If you have been playing along at home and keeping an eye on my past blogs, you will obviously know that I am obsessed with Japan. What part? All of it! The food, the culture, the architecture, the values, the temples, the tech….all of it! And I have had this obsession, nay addiction, since I was a young adult. Fortunately I was able to travel to Japan on three separate occasions, solo, in 2015, 2016 and 2018. So I have been able to feed my addiction with some face to face time in Japan. But as pretty much anyone will contest to, if you have been to Japan once….you will always want for more.
So how do I deal with my withdrawal? First and foremost I have a tonne of reference material in the thousands of photos I have taken during my visits. Seriously thousands! Editing. reviewing, publishing, printing and of course writing about my photography journeys have played a huge part in feeding my need to explore, experience and talk about my love of Japan. If you have read my past blogs then you will have witnessed this. Some of my most cherished and prized photographs have been taken in Japan. So how have I used this extensive catalogue of work to both recall some of my amazing experiences and to represent them in various ways?
So there is the public stuff. On this blog site I have many entries about my photographic experiences and the images I captured. They are usually broken down into each trip and then by days. You can check them out for yourselves. Point is this is a really important part of my journey. It is the unpacking and often results in me coming across images and memories of things I did and places I visited whilst in Japan. Then you will also come across my galleries in which I have placed large volumes of images from various places within Japan and also various experiences. There are loads on here but there are so many more on my hard drives Add to that the images that I have published on my social media platforms such as Instagram and Facebook.
Then there is the creation of photobooks. When I returned from my first trip to Tokyo in 2015, I took the time to scan through hundreds and thousands of images and pick the ones that I believed best represented my overall experience. I wanted to show just how alien and amazing Tokyo is compared to anywhere else in the world – at least the world I was aware of. I tried to highlight the staggering shifts between the hyper-modern world presented to me on the nights I spent in Shibuya versus the humble cultural experience you can expect only a kilometre or so away at the Meiji-Jingu temple during the day. The order and incredible history of a world heritage shrine versus the crazy and seemingly haphazard architecture of downtown Shinjuku. Streets packed beyond belief with humanity versus a side alley completely void of life.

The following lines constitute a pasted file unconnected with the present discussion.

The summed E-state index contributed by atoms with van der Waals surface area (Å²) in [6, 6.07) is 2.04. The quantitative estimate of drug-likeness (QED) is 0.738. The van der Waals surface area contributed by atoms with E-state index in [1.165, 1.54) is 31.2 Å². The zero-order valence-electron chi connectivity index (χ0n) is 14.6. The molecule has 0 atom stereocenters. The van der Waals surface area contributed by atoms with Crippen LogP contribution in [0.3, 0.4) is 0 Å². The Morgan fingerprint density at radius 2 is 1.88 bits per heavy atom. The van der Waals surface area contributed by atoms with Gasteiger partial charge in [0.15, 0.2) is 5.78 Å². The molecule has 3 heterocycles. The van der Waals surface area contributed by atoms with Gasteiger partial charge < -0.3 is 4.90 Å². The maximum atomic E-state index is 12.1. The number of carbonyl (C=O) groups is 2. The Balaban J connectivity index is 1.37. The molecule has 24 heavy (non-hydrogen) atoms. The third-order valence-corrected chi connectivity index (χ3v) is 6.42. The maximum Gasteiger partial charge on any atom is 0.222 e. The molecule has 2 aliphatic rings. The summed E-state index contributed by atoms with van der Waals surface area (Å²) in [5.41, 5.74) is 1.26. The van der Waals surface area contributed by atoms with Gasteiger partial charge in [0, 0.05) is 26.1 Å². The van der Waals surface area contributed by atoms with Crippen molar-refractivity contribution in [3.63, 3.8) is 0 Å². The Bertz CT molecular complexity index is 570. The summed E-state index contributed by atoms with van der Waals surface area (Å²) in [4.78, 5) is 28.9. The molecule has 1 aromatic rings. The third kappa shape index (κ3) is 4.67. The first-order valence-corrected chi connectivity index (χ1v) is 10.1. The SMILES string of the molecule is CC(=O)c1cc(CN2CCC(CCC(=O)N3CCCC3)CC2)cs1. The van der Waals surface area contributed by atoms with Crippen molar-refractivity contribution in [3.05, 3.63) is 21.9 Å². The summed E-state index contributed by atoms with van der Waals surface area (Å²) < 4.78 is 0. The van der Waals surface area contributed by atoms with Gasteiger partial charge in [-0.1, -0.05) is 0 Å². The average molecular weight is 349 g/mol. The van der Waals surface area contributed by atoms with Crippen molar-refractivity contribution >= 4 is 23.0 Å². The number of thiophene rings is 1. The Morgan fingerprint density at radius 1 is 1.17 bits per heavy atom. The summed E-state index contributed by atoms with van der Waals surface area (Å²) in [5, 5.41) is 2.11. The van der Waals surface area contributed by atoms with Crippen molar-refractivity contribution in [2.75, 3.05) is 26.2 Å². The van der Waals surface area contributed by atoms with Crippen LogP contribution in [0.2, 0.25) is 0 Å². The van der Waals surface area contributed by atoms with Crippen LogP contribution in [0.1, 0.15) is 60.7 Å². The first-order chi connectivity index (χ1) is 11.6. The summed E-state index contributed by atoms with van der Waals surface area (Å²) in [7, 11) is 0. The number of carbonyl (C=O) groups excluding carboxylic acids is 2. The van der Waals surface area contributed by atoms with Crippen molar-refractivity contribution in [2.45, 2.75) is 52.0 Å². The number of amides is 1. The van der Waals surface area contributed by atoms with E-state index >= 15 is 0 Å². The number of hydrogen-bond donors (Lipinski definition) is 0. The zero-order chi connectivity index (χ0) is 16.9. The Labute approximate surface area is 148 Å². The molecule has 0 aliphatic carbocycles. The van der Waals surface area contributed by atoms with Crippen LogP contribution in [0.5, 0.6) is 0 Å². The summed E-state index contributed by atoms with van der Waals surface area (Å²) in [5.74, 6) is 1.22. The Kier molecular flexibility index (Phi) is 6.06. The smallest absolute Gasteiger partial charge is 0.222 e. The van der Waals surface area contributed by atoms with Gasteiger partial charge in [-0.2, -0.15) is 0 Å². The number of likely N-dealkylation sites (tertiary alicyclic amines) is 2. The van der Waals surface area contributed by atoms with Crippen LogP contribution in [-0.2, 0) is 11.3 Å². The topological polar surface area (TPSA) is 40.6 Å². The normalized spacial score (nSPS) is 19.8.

Upon my return from my 2016 trip, I ended up producing a book that was probably twice as big as the year before. I did visit three amazing cities in Osaka, Kyoto and Hiroshima. And on this occasion I opted to only print in black and white. I can’t recall why. I am sure I had some artistic reason. This book was more focused despite its size, in that I was documenting how humanity exists, behaves and interacts in such incredible spaces and environments. Both the 2015 and 2016 books were hard cover and printed with high quality stock and binding. They cost a couple of hundred dollars each. The cost was not a big concern to me as I wanted lasting evidence of my experiences.
Upon my return from my trip to Tokyo last year, I wanted to try something a little different. I didn’t want the huge epic volume of images that sat on the shelf collecting dust. I wanted something a little more intimate and filtered. So I opted at first to only make two photo books! Wait..what? That’s right. Two books. The first was titled Tokyo Chrome and was a small collection of street style images. And it was a small collection. Only 34 of my favourite images. The second book was titled Tokyo Monochrome and it too only held a small sample. 33 of my best street shots in black and white. Simple, clean and minimal. Also much more palatable for family and friends that make the mistake of coming to visit too soon after my return from a trip. These two were later followed by a further two books of similar size and style – Tokyo Subway and Robot Restaurant.